Page:Aircraft in Warfare.pdf/45

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§ 5
AEROPLANE VERSUS DIRIGIBLE.

ean manceuvre to remain in billiard phraseology, "snook ered" so far as the gondolas and their armament are con cerned. Beyond the above, the speed of the aeroplane is approximately double that of the airship, whereas the speed of a fast destroyer is not more than 25 or 30 superior to that of a fast and heavily-armoured battleship of modern type, and per cent cruiser or this even advantage is lost in heavy weather

It will be realised in considering the above facts. that the whole analogy breaks down-the continued existence of the battleship torpedo-craft does not in the least degree imply involve the continuance of the airship probability or cruiser in the face of or logical as a

September 11th, 1914

S 6. Aeroplane and Dirigiblc in Armed Conflict.. Having in the preceding sections devoted some attention to contrasting the respective merits and limitations of the aeroplaue and airship of the false analogy air forces and the Fleet, greater detail of their mutual relatiouship in matters of attack and defence. Firstly, it is evident that the attack will essentially be on the side of the aeroplane; the dirigible great disparity of speed alone, whatever arnament the airship may carry, settles this definitely; it is within the power of the aeroplane to choose precisely when, how and where it will engage in conflict. The dirigible, like the submarine, is too slow to run the enemy to earth or bring him to like the submarine, make itself invisible and attack by stealth. Beyond this, its quarry (the aeroplane) is of small size, often scarcely visible at a and when not actually in the air can dirigible, and to frequently drawn between the disposing or So we pass to the consideration in can do no more than act on the defensive. The bay, and, to its disadvantage, canuot, to mile or two distance,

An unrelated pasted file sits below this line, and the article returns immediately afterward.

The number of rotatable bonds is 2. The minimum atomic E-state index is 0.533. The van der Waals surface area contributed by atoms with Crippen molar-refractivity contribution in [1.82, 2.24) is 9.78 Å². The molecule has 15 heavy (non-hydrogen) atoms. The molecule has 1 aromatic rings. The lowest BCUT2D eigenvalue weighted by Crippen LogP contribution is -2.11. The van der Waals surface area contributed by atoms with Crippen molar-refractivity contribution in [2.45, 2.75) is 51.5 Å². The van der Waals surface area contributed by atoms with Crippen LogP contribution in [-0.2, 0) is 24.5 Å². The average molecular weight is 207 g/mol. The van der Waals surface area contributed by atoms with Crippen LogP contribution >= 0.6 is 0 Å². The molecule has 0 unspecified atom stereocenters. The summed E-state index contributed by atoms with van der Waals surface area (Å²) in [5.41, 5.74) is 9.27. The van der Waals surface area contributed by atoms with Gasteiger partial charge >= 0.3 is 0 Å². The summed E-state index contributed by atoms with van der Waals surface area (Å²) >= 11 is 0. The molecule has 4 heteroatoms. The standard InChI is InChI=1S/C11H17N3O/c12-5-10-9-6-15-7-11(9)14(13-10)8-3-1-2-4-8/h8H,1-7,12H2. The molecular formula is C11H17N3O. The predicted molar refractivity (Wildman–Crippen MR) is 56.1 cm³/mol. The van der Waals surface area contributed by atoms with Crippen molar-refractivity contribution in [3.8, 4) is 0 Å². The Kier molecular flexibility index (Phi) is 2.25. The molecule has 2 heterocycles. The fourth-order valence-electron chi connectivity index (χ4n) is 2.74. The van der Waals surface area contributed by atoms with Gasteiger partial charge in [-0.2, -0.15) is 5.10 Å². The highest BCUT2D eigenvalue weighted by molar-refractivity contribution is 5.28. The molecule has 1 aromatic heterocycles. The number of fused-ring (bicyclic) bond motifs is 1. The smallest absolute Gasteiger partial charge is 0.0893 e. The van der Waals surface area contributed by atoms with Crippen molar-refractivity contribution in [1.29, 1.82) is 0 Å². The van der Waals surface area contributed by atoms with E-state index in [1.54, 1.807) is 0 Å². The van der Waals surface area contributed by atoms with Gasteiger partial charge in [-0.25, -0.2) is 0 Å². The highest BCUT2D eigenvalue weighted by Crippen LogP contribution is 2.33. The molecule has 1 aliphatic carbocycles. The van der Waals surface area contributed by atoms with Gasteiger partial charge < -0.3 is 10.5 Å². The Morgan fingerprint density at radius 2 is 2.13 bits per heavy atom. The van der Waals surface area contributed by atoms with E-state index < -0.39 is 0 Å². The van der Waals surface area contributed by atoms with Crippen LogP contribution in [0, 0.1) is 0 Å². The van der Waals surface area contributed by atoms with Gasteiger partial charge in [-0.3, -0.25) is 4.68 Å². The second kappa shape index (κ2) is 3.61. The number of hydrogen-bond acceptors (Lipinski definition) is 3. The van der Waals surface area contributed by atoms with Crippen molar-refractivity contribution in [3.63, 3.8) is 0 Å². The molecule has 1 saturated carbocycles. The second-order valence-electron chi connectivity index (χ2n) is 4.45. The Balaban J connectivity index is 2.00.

be either concealed.

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